The razor came with a two-year warranty. But to claim the warranty, I need my receipt.
I can’t find my receipt. I have a drawer stuffed with receipts for just about everything else I’ve bought in the past six months, but not the razor.
If I went back to the store where I bought the razor, they could probably come up with a copy of the receipt for me, since they track my every movement using one of those frequent shopper cards.
Then I’d simply have to find a box, pack the razor securely inside in, enclose a letter detailing the problem and pay to have it all shipped it to some godforsaken place in west Texas.
A company representative told me that if they couldn’t fix my razor, they would replace it with another one. A refurbished one.
“If you are dissatisfied with your razor for any reason, simply return it with a dated proof of purchase, in the original packaging, with all accessories, parts and instructions, and we will replace it with somebody else’s used razor!”
This is not the definition of “warranty” I grew up with.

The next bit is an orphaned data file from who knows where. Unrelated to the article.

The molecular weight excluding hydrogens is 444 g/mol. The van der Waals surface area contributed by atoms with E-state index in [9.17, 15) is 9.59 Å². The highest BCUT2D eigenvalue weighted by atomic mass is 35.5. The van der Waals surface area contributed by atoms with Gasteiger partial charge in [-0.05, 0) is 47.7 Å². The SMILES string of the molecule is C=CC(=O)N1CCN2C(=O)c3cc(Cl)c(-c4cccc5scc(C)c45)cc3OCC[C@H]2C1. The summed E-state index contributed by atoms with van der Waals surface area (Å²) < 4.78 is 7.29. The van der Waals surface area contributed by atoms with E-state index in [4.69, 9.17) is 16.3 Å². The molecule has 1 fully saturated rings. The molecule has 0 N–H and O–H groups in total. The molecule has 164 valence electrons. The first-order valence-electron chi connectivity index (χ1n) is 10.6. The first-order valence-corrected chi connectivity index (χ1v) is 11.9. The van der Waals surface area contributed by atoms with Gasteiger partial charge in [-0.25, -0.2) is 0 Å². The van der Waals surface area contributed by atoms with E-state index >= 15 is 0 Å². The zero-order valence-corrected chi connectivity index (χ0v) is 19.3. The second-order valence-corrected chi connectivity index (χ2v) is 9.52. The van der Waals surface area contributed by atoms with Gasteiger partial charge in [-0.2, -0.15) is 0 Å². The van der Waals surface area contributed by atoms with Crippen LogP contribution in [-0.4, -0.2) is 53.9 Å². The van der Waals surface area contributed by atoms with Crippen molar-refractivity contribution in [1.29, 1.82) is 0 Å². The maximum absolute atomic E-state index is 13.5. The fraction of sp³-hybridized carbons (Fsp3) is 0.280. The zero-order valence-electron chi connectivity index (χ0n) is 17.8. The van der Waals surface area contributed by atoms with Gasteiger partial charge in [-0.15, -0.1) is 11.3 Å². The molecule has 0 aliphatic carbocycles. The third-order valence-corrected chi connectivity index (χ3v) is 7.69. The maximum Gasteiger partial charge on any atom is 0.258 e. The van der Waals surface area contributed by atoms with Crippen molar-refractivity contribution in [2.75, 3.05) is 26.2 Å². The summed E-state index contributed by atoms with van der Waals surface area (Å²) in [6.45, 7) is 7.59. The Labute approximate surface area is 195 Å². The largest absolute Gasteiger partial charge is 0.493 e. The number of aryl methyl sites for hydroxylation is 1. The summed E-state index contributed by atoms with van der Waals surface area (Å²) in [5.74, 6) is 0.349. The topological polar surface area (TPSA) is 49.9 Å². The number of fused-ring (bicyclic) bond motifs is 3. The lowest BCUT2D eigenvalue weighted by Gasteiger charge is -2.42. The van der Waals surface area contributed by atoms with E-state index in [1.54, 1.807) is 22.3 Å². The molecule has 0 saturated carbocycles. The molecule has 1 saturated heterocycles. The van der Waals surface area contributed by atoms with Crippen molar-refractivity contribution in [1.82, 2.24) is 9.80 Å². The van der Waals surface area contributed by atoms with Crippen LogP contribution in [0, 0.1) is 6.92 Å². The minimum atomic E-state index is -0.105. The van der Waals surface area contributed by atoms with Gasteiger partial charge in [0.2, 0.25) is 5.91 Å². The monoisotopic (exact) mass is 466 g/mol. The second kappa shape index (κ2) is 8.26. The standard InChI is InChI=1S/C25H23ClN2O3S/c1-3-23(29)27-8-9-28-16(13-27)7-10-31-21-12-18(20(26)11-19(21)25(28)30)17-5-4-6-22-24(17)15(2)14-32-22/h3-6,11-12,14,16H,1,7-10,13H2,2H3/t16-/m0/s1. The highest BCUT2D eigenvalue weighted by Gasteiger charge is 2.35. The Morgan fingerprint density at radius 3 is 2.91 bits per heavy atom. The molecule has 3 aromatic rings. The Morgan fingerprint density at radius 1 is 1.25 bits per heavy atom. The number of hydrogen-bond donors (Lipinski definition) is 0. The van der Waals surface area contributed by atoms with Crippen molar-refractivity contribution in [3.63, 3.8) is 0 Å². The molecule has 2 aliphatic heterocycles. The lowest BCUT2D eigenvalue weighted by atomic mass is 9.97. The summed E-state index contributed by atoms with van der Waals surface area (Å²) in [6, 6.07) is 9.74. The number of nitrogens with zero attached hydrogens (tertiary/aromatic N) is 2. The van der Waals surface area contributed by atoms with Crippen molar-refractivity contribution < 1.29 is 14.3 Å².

I’ve decided I’m going to have to start treating most of the electronics in the house as disposable.
Toys under the Christmas tree that require batteries? Three-week lifespan, at best.
I bought a new coffeemaker not too long ago. Two months later, I went to pour myself a second cup of coffee, and heard something clank inside the pot. What on earth? I fished around in the coffee and pulled out a dome-shaped piece of plastic, followed by a metal spring. It was the doohickey that stops the coffee flow if you want to pour yourself a cup mid-stream. I never could figure out how it got INSIDE the pot.
I never could figure out how to put it back on, either.
Of all the newly disposable electronics, the microwave is the worst.
Each of the last three microwaves we’ve owned has stopped working after precisely 731 days — one day after the warranty runs out.
I think the thing that keeps breaking is the magnatron tube (who knew I’d been cooking all these years using alien technology?).
Technically, the magnatron tube is under an extended warranty, and could be eligible for repair or replacement at an authorized service center. All I have to do is stick my microwave in the mail.
The last time the microwave broke, I faced reality, and replaced it with the smallest, cheapest one possible. It doesn’t do a whole lot more than reheat coffee.
Instead of using the microwave, we started making popcorn on the stovetop.
In a metal pot.
Which will presumably last longer than 731 days.
Lisa Davis is The Star’s features editor. Contact her at 256-235-3555.